Your browser is no longer supported

For the best possible experience using our website we recommend you upgrade to a newer version or another browser.

Your browser appears to have cookies disabled. For the best experience of this website, please enable cookies in your browser

We'll assume we have your consent to use cookies, for example so you won't need to log in each time you visit our site.
Learn more

LGA CONF: ARMSTRONG'S SPEECH FAILS TO IMPRESS DELEGATES

  • Comment
Local government minister Hilary Armstrong was slow hand-clapped and heckled during her speech to the LGA conferenc...
Local government minister Hilary Armstrong was slow hand-clapped and heckled during her speech to the LGA conference.

The slow hand-clapping was started by Conservatives. A handful of Labour members briefly joined in, but it was quickly overwhelmed by noisy applause from Labour loyalists.

Answering questions after her speech, Ms Armstrong prompted derisory hoots from the delegates when she claimed the government was being flexible over the introduction of new political structures for councils.

Referring to the three models laid down in the Local Government Bill, she said: 'I don't see them as three options, I see them as three broad frameworks with a huge amount of flexibility. There is no blueprint from the Bill, and the new fourth option does give you even more flexibility.'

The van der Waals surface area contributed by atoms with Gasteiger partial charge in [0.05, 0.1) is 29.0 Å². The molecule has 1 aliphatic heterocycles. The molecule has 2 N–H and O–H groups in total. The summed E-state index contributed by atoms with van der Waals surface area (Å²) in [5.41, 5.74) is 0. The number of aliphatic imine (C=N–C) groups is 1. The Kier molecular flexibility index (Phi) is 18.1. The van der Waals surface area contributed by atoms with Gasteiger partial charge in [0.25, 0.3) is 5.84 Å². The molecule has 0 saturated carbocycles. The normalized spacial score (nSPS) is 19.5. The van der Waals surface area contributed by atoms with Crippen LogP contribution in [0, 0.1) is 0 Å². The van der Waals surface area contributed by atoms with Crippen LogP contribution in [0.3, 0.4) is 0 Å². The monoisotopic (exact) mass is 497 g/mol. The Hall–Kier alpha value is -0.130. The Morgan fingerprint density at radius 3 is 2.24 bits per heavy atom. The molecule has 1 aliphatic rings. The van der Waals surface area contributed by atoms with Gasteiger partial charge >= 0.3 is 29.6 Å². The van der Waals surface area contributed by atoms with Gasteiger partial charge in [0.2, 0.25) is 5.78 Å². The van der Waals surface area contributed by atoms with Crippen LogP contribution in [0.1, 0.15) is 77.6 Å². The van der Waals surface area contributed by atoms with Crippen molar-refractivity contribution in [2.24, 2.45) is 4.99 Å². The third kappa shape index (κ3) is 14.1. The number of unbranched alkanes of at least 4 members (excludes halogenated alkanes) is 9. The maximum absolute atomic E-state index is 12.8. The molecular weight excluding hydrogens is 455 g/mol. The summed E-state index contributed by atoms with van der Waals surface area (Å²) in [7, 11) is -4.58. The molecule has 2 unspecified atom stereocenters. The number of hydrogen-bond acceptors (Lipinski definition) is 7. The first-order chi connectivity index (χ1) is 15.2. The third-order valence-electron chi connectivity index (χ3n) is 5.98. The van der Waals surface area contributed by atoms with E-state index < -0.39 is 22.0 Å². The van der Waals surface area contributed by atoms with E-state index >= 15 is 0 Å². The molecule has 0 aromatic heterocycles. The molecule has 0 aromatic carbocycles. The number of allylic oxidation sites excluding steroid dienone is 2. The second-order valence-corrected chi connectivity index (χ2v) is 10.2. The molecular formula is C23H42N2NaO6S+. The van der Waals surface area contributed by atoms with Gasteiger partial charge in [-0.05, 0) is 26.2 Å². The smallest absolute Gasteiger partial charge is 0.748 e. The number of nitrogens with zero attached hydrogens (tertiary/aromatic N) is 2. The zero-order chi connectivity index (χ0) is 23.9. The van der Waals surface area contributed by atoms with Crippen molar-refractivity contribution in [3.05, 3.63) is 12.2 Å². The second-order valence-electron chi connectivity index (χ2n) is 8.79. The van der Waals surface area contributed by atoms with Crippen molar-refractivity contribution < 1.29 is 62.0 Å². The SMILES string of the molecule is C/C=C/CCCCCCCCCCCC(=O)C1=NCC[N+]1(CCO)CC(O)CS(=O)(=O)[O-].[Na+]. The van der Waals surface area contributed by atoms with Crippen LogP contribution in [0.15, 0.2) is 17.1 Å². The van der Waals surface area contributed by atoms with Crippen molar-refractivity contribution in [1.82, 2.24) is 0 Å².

Cambridgeshire CC member Keith Walters told her that when he had spoken to civil servants about exploring alternatives 'words like snowball and hell have regularly been incorporated into the conversation'.

In a faltering speech which failed to impress delegates, Ms Armstrong said: 'Central government has to better understand the need for local diversity. That is the discussion we are having at national level.'

She highlighted the power of community initiative in the Bill, and urged councils to 'stretch those powers in the best interests of your communities'. She said the new power was 'at the centre of giving local government that powerful role over the next decade. It underpins all the other changes'. Ms Armstrong did not mention mayors once.

  • Comment

Have your say

You must sign in to make a comment

Please remember that the submission of any material is governed by our Terms and Conditions and by submitting material you confirm your agreement to these Terms and Conditions.

Links may be included in your comments but HTML is not permitted.